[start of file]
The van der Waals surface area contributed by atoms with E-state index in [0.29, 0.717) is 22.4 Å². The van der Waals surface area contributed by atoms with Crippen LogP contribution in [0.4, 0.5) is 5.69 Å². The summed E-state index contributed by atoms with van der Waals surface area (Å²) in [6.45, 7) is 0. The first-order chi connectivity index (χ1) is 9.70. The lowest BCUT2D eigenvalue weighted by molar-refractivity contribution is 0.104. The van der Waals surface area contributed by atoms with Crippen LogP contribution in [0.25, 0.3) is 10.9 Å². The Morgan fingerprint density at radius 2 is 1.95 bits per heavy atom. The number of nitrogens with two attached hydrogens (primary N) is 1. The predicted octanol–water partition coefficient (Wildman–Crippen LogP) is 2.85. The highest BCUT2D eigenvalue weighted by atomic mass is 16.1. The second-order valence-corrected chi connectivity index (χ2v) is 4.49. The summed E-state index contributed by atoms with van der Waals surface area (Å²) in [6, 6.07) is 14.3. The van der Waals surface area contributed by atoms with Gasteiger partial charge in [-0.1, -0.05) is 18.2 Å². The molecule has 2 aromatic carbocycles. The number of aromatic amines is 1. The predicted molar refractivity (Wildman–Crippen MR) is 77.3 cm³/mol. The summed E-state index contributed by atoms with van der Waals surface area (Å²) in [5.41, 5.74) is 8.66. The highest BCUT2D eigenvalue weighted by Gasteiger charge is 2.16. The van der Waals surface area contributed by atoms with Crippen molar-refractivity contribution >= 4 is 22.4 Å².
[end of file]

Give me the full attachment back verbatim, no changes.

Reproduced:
The van der Waals surface area contributed by atoms with E-state index in [0.29, 0.717) is 22.4 Å². The van der Waals surface area contributed by atoms with Crippen LogP contribution in [0.4, 0.5) is 5.69 Å². The summed E-state index contributed by atoms with van der Waals surface area (Å²) in [6.45, 7) is 0. The first-order chi connectivity index (χ1) is 9.70. The lowest BCUT2D eigenvalue weighted by molar-refractivity contribution is 0.104. The van der Waals surface area contributed by atoms with Crippen LogP contribution in [0.25, 0.3) is 10.9 Å². The Morgan fingerprint density at radius 2 is 1.95 bits per heavy atom. The number of nitrogens with two attached hydrogens (primary N) is 1. The predicted octanol–water partition coefficient (Wildman–Crippen LogP) is 2.85. The highest BCUT2D eigenvalue weighted by atomic mass is 16.1. The second-order valence-corrected chi connectivity index (χ2v) is 4.49. The summed E-state index contributed by atoms with van der Waals surface area (Å²) in [6, 6.07) is 14.3. The van der Waals surface area contributed by atoms with Gasteiger partial charge in [-0.1, -0.05) is 18.2 Å². The molecule has 2 aromatic carbocycles. The number of aromatic amines is 1. The predicted molar refractivity (Wildman–Crippen MR) is 77.3 cm³/mol. The summed E-state index contributed by atoms with van der Waals surface area (Å²) in [5.41, 5.74) is 8.66. The highest BCUT2D eigenvalue weighted by Gasteiger charge is 2.16. The van der Waals surface area contributed by atoms with Crippen molar-refractivity contribution >= 4 is 22.4 Å².